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Natasha Marrian, Sarah Smit12 Apr 2019 00:00
Shutdown: In protests since April 3 activists, who claim not to be aligned to any political party, have shut schools, roads and services as part of the #AlexShutdown movement. (Alon Skuy/Gallo Images)
The wrangling around the #AlexShutDown protests has exposed pre-election politics in all its gritty pettiness.
Amid the noise of a mayor who would not face residents of his city, a governing party shutting its eyes to its own past failures and accusations being flung around of orchestrated discontent, the fact remains that the plight of the people of Alexandra continues to be dire, a quarter-century into democracy.
One of the country’s oldest townships in South Africa’s largest city took centre stage this week when a group of protesters made their way across the highway into the richest square mile on the continent, Sandton, to hand over a memorandum to the Johannesburg mayor Herman Mashaba.
Last Friday, Municipal IQ, a data and intelligence service, announced a record high number of service delivery protests countrywide in the first quarter of 2019. By the end of the week, protests had erupted in Tshwane, Khayelitsha, Kroonstad and Orange Grove in Johannesburg.
Municipal IQ said the uptick in protest action was expected as communities make the most of the opportunity to draw politicians’ attention to their plights ahead of the key polls on May 8.
The Economic Freedom Fighters (EFF) and the Democratic Alliance (DA) have accused the ANC of instigating the Alex protests — with the EFF warning the governing party that its conduct could lead to the country being set alight as the discontent spreads.
The response by various spheres of government to the Alex protests illustrated poor intergovernmental relations and a lack of trust between the DA-led City of Johannesburg and the ANC provincial government.
The DA’s Mashaba accused the ANC of orchestrating the Alex shutdown, but polling by political parties in the last week indicated that, if this was so, it had backfired spectacularly.
The DA’s and independent polls suggested that the ANC’s numbers took a nosedive as the Alex protests dominated the news cycle.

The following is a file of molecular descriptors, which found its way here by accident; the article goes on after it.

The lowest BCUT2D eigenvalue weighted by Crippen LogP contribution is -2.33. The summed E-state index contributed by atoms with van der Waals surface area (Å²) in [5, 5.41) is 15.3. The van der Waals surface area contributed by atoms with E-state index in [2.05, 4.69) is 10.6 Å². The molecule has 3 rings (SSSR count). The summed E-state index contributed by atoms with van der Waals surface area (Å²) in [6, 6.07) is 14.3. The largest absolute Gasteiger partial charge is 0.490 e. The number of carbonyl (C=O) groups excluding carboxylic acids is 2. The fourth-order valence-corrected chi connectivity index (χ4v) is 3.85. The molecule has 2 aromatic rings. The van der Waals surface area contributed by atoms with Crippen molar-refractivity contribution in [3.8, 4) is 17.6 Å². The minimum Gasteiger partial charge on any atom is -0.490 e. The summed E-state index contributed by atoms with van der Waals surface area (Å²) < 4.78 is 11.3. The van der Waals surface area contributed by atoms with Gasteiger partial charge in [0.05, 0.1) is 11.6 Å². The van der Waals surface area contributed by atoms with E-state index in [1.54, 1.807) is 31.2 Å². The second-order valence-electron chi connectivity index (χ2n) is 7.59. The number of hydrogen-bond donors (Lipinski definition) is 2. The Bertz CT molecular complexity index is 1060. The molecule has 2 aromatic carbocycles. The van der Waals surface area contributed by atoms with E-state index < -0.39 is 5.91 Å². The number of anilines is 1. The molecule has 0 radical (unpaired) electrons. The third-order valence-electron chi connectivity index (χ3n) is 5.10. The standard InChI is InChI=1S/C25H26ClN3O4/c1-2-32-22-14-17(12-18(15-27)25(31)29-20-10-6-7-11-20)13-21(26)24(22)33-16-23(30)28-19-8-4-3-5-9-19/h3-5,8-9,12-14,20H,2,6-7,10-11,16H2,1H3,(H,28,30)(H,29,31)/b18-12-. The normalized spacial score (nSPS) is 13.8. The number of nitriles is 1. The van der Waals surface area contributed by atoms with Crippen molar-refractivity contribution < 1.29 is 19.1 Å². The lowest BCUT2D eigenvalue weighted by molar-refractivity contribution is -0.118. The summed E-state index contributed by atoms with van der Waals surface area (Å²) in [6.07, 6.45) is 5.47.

Mashaba said the ANC was using the real concerns of the people of Alex as tools in its election campaign.
He alleged there was a “sinister campaign” at play, which he describes as the “weaponisation of the state against the City of Johannesburg”.
The DA said the shutdown was also fuelled by unhappiness about the slow delivery of housing — the responsibility of the provincial government.
As Mashaba raged against the provincial government, in Alexandra, Gauteng Premier David Makhura and Gauteng housing MEC Uhuru Moiloa were meeting the leaders of the #AlexShutdown movement behind closed doors.
Makhura said the most pressing issue raised by the committee was the illegal occupation of land — a problem that rests with by-law enforcement — which is under the remit of the City of Johannesburg.
“The community has said to me that they have asked the city to come and act just on by-law enforcement. People are building illegal structures on properties … illegal structures are coming up everywhere in Alexandra,” he said.
“Unless there is urgent action to stop the illegal occupation of land … they say we will end up with Alexandra having no space. And this is a major, major hazard,” Makhura added.
He said if illegal occupations were not dealt with decisively, the burden of “decongesting Alexandra would be fourfold”. Makhura was diplomatic about the perceived tensions between the ANC-led provincial government and the City of Johannesburg: “This morning I don’t want to be blaming any sphere of government. It’s not my preoccupation as the premier,” Makhura said.